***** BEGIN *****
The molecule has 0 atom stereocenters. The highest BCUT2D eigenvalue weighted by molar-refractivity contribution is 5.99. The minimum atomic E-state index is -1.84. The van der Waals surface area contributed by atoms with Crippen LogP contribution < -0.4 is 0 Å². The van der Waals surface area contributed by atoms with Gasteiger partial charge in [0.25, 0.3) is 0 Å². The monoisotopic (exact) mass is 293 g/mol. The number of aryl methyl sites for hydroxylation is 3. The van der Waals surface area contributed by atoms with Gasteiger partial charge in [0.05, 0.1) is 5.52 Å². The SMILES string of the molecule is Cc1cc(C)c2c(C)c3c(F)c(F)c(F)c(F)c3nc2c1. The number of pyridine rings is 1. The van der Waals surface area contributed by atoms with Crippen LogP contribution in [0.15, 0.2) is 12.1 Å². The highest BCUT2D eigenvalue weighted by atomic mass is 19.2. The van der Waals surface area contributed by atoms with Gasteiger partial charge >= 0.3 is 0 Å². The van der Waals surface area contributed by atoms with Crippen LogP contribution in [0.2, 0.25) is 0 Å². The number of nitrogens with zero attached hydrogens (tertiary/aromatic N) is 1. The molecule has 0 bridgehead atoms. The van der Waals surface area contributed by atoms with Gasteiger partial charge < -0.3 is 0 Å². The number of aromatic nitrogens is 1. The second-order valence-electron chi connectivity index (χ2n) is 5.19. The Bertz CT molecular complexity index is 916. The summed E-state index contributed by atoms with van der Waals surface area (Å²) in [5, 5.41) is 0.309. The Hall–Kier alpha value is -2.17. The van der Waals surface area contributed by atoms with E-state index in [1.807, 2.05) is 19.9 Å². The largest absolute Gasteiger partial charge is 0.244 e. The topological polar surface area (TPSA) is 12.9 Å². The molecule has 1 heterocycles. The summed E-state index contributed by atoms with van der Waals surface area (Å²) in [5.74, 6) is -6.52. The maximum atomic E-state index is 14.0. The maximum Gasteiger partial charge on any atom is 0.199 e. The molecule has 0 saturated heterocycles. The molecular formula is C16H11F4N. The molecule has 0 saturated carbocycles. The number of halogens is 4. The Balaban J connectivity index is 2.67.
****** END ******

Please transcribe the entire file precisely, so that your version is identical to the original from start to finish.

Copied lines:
The molecule has 0 atom stereocenters. The highest BCUT2D eigenvalue weighted by molar-refractivity contribution is 5.99. The minimum atomic E-state index is -1.84. The van der Waals surface area contributed by atoms with Crippen LogP contribution < -0.4 is 0 Å². The van der Waals surface area contributed by atoms with Gasteiger partial charge in [0.25, 0.3) is 0 Å². The monoisotopic (exact) mass is 293 g/mol. The number of aryl methyl sites for hydroxylation is 3. The van der Waals surface area contributed by atoms with Gasteiger partial charge in [0.05, 0.1) is 5.52 Å². The SMILES string of the molecule is Cc1cc(C)c2c(C)c3c(F)c(F)c(F)c(F)c3nc2c1. The number of pyridine rings is 1. The van der Waals surface area contributed by atoms with Crippen LogP contribution in [0.15, 0.2) is 12.1 Å². The highest BCUT2D eigenvalue weighted by atomic mass is 19.2. The van der Waals surface area contributed by atoms with Gasteiger partial charge >= 0.3 is 0 Å². The van der Waals surface area contributed by atoms with Crippen LogP contribution in [0.2, 0.25) is 0 Å². The number of nitrogens with zero attached hydrogens (tertiary/aromatic N) is 1. The molecule has 0 bridgehead atoms. The van der Waals surface area contributed by atoms with Gasteiger partial charge < -0.3 is 0 Å². The number of aromatic nitrogens is 1. The second-order valence-electron chi connectivity index (χ2n) is 5.19. The Bertz CT molecular complexity index is 916. The summed E-state index contributed by atoms with van der Waals surface area (Å²) in [5, 5.41) is 0.309. The Hall–Kier alpha value is -2.17. The van der Waals surface area contributed by atoms with E-state index in [1.807, 2.05) is 19.9 Å². The largest absolute Gasteiger partial charge is 0.244 e. The topological polar surface area (TPSA) is 12.9 Å². The molecule has 1 heterocycles. The summed E-state index contributed by atoms with van der Waals surface area (Å²) in [5.74, 6) is -6.52. The maximum atomic E-state index is 14.0. The maximum Gasteiger partial charge on any atom is 0.199 e. The molecule has 0 saturated heterocycles. The molecular formula is C16H11F4N. The molecule has 0 saturated carbocycles. The number of halogens is 4. The Balaban J connectivity index is 2.67.